The bottom line is that the market is unpredictable. Agents and publishers do have experience in the publishing world, but they can’t read readers’ minds and the market is constantly changing.

Every writer, at some point, doubts their work. Anxiety comes with being a writer. The key is to push through despite the worry, and to improve without letting uncertainty get in the way.

Perseverance is the key to success.

How do you deal with anxieties surrounding your writing?

10 Things You Should Do Before Writing Your Novel

You get that novel idea and you can’t wait to start writing. Your fingers are itching to pick up that pen or start typing away at your computer.

Stop. Hold up. Here’s a checklist of things to do before you sit down to write. You don’t have to do everything. Read the list and choose what works for you.

  1. Why are you writing? Why are you writing this novel? What is it about this story? The story should engage you. It should excite you and scare you. Writing a novel isn’t easy. Writing one well is even more difficult. You need to care about the characters, the story, etc. If you don’t, you’ll lose focus.
  2. Check your expectations. Writing a novel is a long process. It’s not going to be all sunshine and butterflies. There are going to be days where you want to trash everything and give up, go do something else. Remember that this is your first draft. Some parts may be fantastic the first time through. Most won’t. Make time to clarify. Make time to revise.
  3. Know your characters. You need to know your characters inside and out. They have to be real to you. If they aren’t, they’ll seem fake to readers.
  4. Plan it out. You don’t have to do an outline, though they can be very helpful. And you should at least know how to write an outline. One day you may be asked to do so. At the very least, you should know what’s going to happen over the course of your novel. Hundreds of pages, tens of thousands of words, major and minor plots, multiple characters, settings, etc. all add up. If you go in blind, you’ll end up with plot holes.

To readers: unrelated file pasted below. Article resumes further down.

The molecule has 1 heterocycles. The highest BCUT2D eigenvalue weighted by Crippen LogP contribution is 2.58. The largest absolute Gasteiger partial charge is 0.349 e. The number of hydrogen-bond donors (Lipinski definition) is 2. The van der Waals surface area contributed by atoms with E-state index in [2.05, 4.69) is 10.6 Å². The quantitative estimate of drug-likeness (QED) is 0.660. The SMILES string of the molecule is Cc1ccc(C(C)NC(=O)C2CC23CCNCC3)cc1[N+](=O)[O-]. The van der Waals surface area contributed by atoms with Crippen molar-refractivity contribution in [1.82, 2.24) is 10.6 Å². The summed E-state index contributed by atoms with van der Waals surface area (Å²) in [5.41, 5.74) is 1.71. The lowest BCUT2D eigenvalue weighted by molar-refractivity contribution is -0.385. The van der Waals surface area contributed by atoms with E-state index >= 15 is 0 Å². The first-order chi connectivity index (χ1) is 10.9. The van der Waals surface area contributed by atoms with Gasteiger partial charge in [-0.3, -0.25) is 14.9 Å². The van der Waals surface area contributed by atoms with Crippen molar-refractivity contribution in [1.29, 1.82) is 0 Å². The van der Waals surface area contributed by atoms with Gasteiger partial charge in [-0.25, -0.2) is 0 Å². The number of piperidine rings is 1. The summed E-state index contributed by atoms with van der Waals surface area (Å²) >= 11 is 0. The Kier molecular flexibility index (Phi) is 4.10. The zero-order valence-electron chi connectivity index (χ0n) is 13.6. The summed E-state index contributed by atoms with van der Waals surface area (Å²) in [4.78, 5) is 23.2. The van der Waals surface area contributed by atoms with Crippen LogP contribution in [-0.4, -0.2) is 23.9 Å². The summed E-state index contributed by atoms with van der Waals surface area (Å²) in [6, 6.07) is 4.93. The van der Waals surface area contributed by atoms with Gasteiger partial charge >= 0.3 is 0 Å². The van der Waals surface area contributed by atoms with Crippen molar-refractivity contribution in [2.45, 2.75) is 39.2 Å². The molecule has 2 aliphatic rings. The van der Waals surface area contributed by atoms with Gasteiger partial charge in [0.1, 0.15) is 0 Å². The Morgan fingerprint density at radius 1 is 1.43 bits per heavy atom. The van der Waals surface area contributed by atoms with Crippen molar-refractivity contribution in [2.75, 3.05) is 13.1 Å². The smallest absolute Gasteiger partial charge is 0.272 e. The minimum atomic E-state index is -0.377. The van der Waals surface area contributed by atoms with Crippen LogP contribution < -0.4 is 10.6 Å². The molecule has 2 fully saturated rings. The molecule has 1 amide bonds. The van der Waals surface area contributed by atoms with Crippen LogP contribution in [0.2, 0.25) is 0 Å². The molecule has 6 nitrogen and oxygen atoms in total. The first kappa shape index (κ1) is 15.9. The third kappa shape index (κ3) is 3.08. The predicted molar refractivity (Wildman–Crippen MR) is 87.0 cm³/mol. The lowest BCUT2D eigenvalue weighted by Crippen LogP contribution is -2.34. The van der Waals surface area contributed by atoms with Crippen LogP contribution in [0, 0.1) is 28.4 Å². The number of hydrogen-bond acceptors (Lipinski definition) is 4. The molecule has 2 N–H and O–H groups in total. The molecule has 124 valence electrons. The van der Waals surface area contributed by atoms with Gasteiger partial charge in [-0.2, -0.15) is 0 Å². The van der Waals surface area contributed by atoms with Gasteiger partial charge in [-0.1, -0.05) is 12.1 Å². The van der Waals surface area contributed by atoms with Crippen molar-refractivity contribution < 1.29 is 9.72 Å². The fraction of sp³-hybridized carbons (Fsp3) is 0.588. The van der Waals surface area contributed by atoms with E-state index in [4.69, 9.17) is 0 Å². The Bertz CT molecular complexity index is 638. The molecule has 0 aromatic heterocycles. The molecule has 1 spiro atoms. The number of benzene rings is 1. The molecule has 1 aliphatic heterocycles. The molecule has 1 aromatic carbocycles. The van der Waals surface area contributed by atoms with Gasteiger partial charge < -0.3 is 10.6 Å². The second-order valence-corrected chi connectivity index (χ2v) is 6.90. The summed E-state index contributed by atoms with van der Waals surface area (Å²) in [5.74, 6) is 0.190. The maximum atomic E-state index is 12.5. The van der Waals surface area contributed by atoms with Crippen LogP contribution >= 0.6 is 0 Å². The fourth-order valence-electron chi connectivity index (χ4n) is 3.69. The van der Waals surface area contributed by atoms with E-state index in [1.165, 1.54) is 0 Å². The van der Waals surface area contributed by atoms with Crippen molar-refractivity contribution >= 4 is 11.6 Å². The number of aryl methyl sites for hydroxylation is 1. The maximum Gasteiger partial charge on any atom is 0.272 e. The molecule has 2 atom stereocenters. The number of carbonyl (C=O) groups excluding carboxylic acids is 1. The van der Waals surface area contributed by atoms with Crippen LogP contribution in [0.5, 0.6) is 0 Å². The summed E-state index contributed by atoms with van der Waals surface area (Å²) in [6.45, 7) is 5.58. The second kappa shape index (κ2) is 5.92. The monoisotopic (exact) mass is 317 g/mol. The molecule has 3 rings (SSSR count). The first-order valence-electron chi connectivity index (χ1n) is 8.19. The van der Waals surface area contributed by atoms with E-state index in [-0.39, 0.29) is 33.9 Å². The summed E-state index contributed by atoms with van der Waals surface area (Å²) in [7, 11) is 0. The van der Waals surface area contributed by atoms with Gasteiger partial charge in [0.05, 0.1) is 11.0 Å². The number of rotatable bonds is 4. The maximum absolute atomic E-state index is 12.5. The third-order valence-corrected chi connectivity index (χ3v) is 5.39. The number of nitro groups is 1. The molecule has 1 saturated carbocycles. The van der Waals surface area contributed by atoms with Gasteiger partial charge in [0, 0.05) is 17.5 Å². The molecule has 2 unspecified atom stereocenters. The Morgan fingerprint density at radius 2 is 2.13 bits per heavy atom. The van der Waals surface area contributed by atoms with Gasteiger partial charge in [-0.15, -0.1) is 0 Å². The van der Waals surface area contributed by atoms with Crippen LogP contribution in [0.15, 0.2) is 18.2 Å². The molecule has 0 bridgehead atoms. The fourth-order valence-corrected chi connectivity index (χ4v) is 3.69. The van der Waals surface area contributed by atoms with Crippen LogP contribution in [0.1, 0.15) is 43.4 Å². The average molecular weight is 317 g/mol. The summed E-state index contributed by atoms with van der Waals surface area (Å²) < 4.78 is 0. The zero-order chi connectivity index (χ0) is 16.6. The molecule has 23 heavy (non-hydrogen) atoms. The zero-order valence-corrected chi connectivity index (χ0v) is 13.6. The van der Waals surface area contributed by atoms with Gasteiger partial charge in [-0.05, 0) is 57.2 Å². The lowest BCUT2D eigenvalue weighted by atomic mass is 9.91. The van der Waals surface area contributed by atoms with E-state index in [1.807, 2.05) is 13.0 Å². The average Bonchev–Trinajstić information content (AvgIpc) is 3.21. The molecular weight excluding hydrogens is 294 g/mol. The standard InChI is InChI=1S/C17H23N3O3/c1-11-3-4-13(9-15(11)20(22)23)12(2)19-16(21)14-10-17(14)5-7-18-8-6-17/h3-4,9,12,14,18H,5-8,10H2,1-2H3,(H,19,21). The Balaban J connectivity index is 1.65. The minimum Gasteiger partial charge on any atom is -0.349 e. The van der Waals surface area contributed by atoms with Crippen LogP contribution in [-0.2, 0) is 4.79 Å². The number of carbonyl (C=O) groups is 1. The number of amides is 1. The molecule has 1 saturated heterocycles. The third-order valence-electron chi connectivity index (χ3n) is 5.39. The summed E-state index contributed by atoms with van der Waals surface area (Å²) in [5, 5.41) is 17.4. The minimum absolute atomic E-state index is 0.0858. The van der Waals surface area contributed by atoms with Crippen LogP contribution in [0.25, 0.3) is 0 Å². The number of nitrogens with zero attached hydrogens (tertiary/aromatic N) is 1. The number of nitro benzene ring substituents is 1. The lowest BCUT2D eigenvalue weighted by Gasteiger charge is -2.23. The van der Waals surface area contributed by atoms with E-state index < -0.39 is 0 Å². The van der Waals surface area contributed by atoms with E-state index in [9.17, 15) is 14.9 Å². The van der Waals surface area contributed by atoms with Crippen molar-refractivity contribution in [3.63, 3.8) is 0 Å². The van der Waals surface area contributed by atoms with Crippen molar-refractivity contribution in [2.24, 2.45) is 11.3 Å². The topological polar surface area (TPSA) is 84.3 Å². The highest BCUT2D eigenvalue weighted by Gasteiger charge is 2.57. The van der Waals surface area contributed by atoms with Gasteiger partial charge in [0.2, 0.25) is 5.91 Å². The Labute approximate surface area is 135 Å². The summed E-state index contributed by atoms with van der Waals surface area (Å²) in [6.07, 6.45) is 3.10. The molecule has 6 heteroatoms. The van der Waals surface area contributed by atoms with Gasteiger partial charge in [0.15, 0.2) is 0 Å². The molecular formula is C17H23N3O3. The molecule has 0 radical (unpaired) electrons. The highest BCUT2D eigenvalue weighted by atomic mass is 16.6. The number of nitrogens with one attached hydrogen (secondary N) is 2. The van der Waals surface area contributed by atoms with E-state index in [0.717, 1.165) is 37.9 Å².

5. Create the rules. If you’re creating a world, your setting’s in the future, or you’ve got fictional characters, you need to have rules for your story. Vampires? They drink human blood. They can survive off animal blood for short periods of time, but it’s human blood that sustains them. They can’t go out in the sunlight, unless they’re Originals, those of the first bloodline. They turn others into vampires by drinking their blood until the point of death, feeding them their blood, and then killing them. You get the point. Make the rules and stick to them.
  6. Know your ending. Know your ending before you begin writing. Why? Because it matters. Your entire story is tailored to how the novel ends. Know the ending and plan for it. This doesn’t mean you have to stick to the original ending. Most likely you’ll think of a better ending as you’re writing, but you don’t want to be left scratching your head during the last thirty pages.
  7. Research. Get some of the research out of the way before you start writing. Even if you’re writing fiction, you’ll still find you need to do research, whether it’s creating hybrid creatures or figuring out what’s most likely to happen if a hurricane and earthquake occur simultaneously. What’s the emergency plan? How will the power grid be impacted? Flooding? How will people react? You don’t have to do all your research ahead of time. You can do it as you go, but it’s good to do some early, so you’ll know what you’re talking about. Nothing’s more irritating than having someone talk about something they know nothing about.
  8. Write the query. A query letter will give you a clear image of what’s going on in your story. Aim for two to three paragraphs that explain the hook, the story, etc. Make sure to include the critical pieces.
  9. Forget about it. Forget about writing for a moment. Instead, think about your idea. Go to bed thinking about it. Ask questions. Envision problems with the story or with what the protagonist will face. Research. Let your brain absorb all you read and think about.
  10. Commit. Commit mentally and physically. Willpower has a lot to do with writing. You are going to finish this novel. It’s not a question. You’re not wishy-washy. You will complete this. No more waiting. Sit down and write. Get it all out on paper. The time is now.

What are some things you do before writing?

There Are No Rules

There are a countless number of books, websites, and classes designed to teach people how to write, including the rules associated with writing. Elmore Leonard, author of Get Shorty, Rum Punch, Glitz, etc., has ten rules for good writing. However, W. Somerset Maugham, author of The Razor’s Edge and Of Human Bondage said: “There are three rules for writing a novel. Unfortunately, no one knows what they are.”

Elmore Leonard’s rules include:

  • Never open a book with weather.
  1. Rule: Weather is usually used as a conversational opening, when there’s not something better to talk about.
  2. A Wrinkle in Time by Madeleine L’Engle: “It was a dark and stormy night.” Though weather is continued for the next paragraph, the main character is introduced after the opening line.